UN secretary general Kofi Annan has told Tony Blair that British forces in Sierra Leone are having a "critical impact" on the situation in the war-torn western African state, according to a letter released by Downing Street.
Mr Annan thanked the Prime Minister for Britain's action, saying he would "continue to rely on the resolve and readiness of the UK to support the UN at the political level as well as on the ground".
But he did not request any further commitment from the UK to take on combat responsibilities as part of UNAMSIL, the UN peacekeeping force.
Pro-Government forces in Sierra Leone were today reported to have driven rebel troops of the Revolutionary United Front away from the capital Freetown, in battles involving rocket attacks from helicopter gunships.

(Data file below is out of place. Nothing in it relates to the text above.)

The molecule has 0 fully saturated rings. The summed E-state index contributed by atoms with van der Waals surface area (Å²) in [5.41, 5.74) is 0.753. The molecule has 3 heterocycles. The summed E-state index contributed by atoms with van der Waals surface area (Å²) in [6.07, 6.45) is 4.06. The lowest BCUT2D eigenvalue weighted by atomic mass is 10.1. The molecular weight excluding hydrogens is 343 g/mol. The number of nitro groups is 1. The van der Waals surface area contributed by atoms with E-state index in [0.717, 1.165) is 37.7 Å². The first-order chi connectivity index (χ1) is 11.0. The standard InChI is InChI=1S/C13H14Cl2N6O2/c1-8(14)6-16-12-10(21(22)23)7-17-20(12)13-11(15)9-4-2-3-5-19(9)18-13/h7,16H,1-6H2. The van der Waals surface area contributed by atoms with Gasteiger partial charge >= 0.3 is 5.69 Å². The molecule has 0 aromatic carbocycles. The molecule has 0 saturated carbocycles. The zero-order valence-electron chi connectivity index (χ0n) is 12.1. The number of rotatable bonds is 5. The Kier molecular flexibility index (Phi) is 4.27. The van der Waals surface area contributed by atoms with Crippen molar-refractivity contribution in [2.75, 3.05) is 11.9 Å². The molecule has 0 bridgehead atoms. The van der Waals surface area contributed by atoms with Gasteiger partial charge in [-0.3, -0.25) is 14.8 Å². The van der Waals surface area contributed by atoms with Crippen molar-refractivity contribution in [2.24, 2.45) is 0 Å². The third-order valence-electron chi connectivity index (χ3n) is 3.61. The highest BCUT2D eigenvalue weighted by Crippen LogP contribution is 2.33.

But the Ministry of Defence denied reports that British troops had provided "logistical and co-ordination support" for the operation, saying that such support was being offered only to the UN peacekeepers.
The Chief of Defence Staff General Sir Charles Guthrie was today starting a four-day visit to the region, which will include visits to British troops stationed in both Senegal and Sierra Leone.
The MoD said his visit had been planned as a fact-finding mission before the current unrest began, but would now include visits to UK troops on active service.
Meanwhile Sierra Leoneans living in Britain were today rallying at Downing Street to plead with the UK to increase its involvement in ridding their land of the RUF rebels, who have been implicated in thousands of atrocities in the decade-long civil war.
But the UK Government insists that the 600-strong British contingent in Sierra Leone will not be sucked into the war, and is there only to help evacuate UK, EU and Commonwealth citizens and to provide logistical support to UNAMSIL.